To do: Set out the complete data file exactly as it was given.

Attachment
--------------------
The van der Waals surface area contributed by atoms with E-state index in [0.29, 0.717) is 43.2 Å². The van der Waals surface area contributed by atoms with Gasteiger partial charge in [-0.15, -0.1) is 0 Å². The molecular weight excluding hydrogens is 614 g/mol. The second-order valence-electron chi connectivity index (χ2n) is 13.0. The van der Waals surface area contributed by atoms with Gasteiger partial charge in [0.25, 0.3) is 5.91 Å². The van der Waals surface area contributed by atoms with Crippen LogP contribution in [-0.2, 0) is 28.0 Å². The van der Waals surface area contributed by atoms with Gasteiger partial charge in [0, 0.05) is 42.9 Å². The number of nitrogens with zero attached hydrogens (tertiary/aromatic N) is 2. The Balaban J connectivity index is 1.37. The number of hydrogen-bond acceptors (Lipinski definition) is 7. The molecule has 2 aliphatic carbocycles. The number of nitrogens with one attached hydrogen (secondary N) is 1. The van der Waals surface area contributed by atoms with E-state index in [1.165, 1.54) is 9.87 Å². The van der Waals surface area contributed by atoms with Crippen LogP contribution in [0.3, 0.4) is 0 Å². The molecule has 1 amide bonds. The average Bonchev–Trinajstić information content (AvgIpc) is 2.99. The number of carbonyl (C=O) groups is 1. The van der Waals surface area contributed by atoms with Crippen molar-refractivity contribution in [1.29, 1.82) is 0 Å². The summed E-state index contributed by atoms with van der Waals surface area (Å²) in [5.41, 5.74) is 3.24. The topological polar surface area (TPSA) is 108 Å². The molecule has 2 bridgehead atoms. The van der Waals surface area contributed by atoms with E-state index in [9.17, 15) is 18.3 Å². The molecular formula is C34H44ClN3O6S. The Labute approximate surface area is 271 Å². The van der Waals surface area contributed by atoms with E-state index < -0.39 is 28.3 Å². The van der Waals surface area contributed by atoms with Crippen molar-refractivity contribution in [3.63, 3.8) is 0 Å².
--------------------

The van der Waals surface area contributed by atoms with E-state index in [0.29, 0.717) is 43.2 Å². The van der Waals surface area contributed by atoms with Gasteiger partial charge in [-0.15, -0.1) is 0 Å². The molecular weight excluding hydrogens is 614 g/mol. The second-order valence-electron chi connectivity index (χ2n) is 13.0. The van der Waals surface area contributed by atoms with Gasteiger partial charge in [0.25, 0.3) is 5.91 Å². The van der Waals surface area contributed by atoms with Crippen LogP contribution in [-0.2, 0) is 28.0 Å². The van der Waals surface area contributed by atoms with Gasteiger partial charge in [0, 0.05) is 42.9 Å². The number of nitrogens with zero attached hydrogens (tertiary/aromatic N) is 2. The Balaban J connectivity index is 1.37. The number of hydrogen-bond acceptors (Lipinski definition) is 7. The molecule has 2 aliphatic carbocycles. The number of nitrogens with one attached hydrogen (secondary N) is 1. The van der Waals surface area contributed by atoms with E-state index in [1.165, 1.54) is 9.87 Å². The van der Waals surface area contributed by atoms with Crippen LogP contribution in [0.3, 0.4) is 0 Å². The molecule has 1 amide bonds. The average Bonchev–Trinajstić information content (AvgIpc) is 2.99. The number of carbonyl (C=O) groups is 1. The van der Waals surface area contributed by atoms with Crippen molar-refractivity contribution in [1.29, 1.82) is 0 Å². The summed E-state index contributed by atoms with van der Waals surface area (Å²) in [5.41, 5.74) is 3.24. The topological polar surface area (TPSA) is 108 Å². The molecule has 2 bridgehead atoms. The van der Waals surface area contributed by atoms with E-state index in [9.17, 15) is 18.3 Å². The molecular formula is C34H44ClN3O6S. The Labute approximate surface area is 271 Å². The van der Waals surface area contributed by atoms with E-state index < -0.39 is 28.3 Å². The van der Waals surface area contributed by atoms with Crippen molar-refractivity contribution in [3.63, 3.8) is 0 Å².